Next Thursday’s earthquake

earthquake

 

This will be a simulation exercise coordinated by Malta’s Civil Protection Department at 4pm next Thursday in Gozo and three hundred people will be involved.

It will be carried out with EU assistance and in conjunction with the Civil Protection Authorities in Sicily who are partners with the Maltese Civil Protection Department (CPD) in establishing a network within the region that is able to manage seismological disasters.

This exercise signals the coming of age of Malta’s CPD. It has to date delivered sterling service in the areas of fire-fighting, managing pollution and providing assistance required as a result of flooding after heavy storms. Training its staff, and subjecting them to a gruelling simulation exercise, is a gigantic step forward for the CPD. It is the first step of a long journey that is dependent on the dedication of the CPD staff  – which is unlimited – as well as the resources allocated by the state. Such resources, although limited over the years, seem to be slowly trickling down, for a change.

Developing the CPD’s ability to handle disasters will be a major challenge. For a start it will identify its capability to develop effective coordination with the Police Force, with the AFM (Armed Forces) and the health authorities as well as with local councils.

At the end of the day the CPD’s proficiency in disaster management will be measured in terms of its response time as well as the number of lives it saves in such situations. This will generally depend on the severity of the disaster with which it is faced.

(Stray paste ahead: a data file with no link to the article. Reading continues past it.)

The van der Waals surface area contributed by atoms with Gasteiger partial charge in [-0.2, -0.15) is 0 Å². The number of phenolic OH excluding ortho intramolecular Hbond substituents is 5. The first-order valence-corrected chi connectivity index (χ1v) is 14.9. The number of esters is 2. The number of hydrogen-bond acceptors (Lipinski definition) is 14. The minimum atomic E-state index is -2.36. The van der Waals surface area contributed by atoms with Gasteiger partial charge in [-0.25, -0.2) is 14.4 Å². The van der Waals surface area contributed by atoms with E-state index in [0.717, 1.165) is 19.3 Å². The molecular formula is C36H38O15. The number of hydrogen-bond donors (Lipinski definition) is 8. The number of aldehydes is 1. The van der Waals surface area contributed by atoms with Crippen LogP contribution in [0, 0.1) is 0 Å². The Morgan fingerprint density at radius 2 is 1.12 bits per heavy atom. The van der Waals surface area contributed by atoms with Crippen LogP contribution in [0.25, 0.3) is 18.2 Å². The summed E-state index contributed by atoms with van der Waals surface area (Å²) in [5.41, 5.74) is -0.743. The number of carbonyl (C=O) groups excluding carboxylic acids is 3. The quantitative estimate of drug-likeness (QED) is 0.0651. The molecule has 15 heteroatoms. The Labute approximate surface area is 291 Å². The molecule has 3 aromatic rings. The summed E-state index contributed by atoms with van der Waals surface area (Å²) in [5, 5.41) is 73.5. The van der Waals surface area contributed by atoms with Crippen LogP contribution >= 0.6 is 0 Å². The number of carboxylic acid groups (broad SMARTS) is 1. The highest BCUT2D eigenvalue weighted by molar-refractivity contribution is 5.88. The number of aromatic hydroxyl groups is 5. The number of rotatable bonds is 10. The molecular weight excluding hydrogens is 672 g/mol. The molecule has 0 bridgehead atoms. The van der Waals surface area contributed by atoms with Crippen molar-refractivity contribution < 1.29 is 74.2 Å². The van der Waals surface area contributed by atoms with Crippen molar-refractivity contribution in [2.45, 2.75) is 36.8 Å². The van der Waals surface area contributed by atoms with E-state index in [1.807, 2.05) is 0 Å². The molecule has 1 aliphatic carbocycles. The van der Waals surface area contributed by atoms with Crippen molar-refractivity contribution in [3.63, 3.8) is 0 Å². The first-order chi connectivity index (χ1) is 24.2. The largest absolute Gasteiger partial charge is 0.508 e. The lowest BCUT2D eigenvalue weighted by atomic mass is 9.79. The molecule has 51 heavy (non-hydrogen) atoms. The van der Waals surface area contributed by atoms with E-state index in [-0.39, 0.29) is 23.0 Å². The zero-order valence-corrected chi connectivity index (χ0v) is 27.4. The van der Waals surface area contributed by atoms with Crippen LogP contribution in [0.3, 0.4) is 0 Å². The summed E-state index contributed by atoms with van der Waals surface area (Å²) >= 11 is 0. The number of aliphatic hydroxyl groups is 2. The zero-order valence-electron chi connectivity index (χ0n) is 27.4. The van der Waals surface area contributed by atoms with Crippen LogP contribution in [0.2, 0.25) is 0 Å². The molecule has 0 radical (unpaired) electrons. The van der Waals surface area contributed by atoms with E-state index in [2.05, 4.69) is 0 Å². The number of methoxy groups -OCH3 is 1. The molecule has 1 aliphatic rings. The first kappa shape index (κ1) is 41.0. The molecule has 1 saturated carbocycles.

This will not only translate into a general level of preparedness. It will also require focusing on the needs of the most vulnerable in our communities and in this respect the role of local councils is indispensable. Specific protocols need to be developed and tested in conjunction with local councils regarding the assistance required by children and those who are bedridded or disabled. Catering for all disabilities is an indispensible prerequisite and it requires trained personnel to which the CPD currently has no access. It is an easily identifiable deficiency which needs to be addressed forthwith.

One small example would suffice: how would the CPD personnel, the police, the AFM – or the health authorities for that matter – communicate with persons with  impaired hearing in the absence of staff able to communicate in sign language? Addressing this deficiency is required not just to ensure that Malta is adequately prepared for disaster management. It is also an everyday deficiency that every authority in Malta that offers a direct service to the population at large needs to address. With around five hundred known Maltese with impaired hearing and a number of others who may have remained below the radar, this is an issue which is manageable primarily at a local level. Yet to date it has not been adequately prioritised.

In this context, one would also need to query the level of preparedness of institutions such as Mount Carmel Hospital and id-Dar tal-Providenza. I am informed that even when it comes to fire drills in residential homes for the elderly, the results were not impressive, to put it mildly.